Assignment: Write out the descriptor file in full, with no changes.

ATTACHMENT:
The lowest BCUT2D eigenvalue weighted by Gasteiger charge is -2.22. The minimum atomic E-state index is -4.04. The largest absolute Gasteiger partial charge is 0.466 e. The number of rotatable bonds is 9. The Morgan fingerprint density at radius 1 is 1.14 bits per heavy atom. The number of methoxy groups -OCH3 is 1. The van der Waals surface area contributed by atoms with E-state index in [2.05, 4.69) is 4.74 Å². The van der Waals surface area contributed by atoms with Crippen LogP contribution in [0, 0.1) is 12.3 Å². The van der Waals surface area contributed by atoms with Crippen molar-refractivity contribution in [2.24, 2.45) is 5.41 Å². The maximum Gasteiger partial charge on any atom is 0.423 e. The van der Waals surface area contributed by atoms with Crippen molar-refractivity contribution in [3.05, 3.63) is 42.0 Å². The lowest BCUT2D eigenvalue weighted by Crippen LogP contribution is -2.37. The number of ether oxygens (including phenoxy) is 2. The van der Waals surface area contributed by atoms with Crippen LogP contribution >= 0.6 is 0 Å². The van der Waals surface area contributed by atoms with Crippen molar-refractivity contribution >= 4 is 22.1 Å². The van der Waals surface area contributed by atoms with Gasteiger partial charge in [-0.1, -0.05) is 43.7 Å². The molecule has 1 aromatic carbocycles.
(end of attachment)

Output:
The lowest BCUT2D eigenvalue weighted by Gasteiger charge is -2.22. The minimum atomic E-state index is -4.04. The largest absolute Gasteiger partial charge is 0.466 e. The number of rotatable bonds is 9. The Morgan fingerprint density at radius 1 is 1.14 bits per heavy atom. The number of methoxy groups -OCH3 is 1. The van der Waals surface area contributed by atoms with E-state index in [2.05, 4.69) is 4.74 Å². The van der Waals surface area contributed by atoms with Crippen LogP contribution in [0, 0.1) is 12.3 Å². The van der Waals surface area contributed by atoms with Crippen molar-refractivity contribution in [2.24, 2.45) is 5.41 Å². The maximum Gasteiger partial charge on any atom is 0.423 e. The van der Waals surface area contributed by atoms with Crippen molar-refractivity contribution in [3.05, 3.63) is 42.0 Å². The lowest BCUT2D eigenvalue weighted by Crippen LogP contribution is -2.37. The number of ether oxygens (including phenoxy) is 2. The van der Waals surface area contributed by atoms with Crippen LogP contribution >= 0.6 is 0 Å². The van der Waals surface area contributed by atoms with Crippen molar-refractivity contribution >= 4 is 22.1 Å². The van der Waals surface area contributed by atoms with Gasteiger partial charge in [-0.1, -0.05) is 43.7 Å². The molecule has 1 aromatic carbocycles.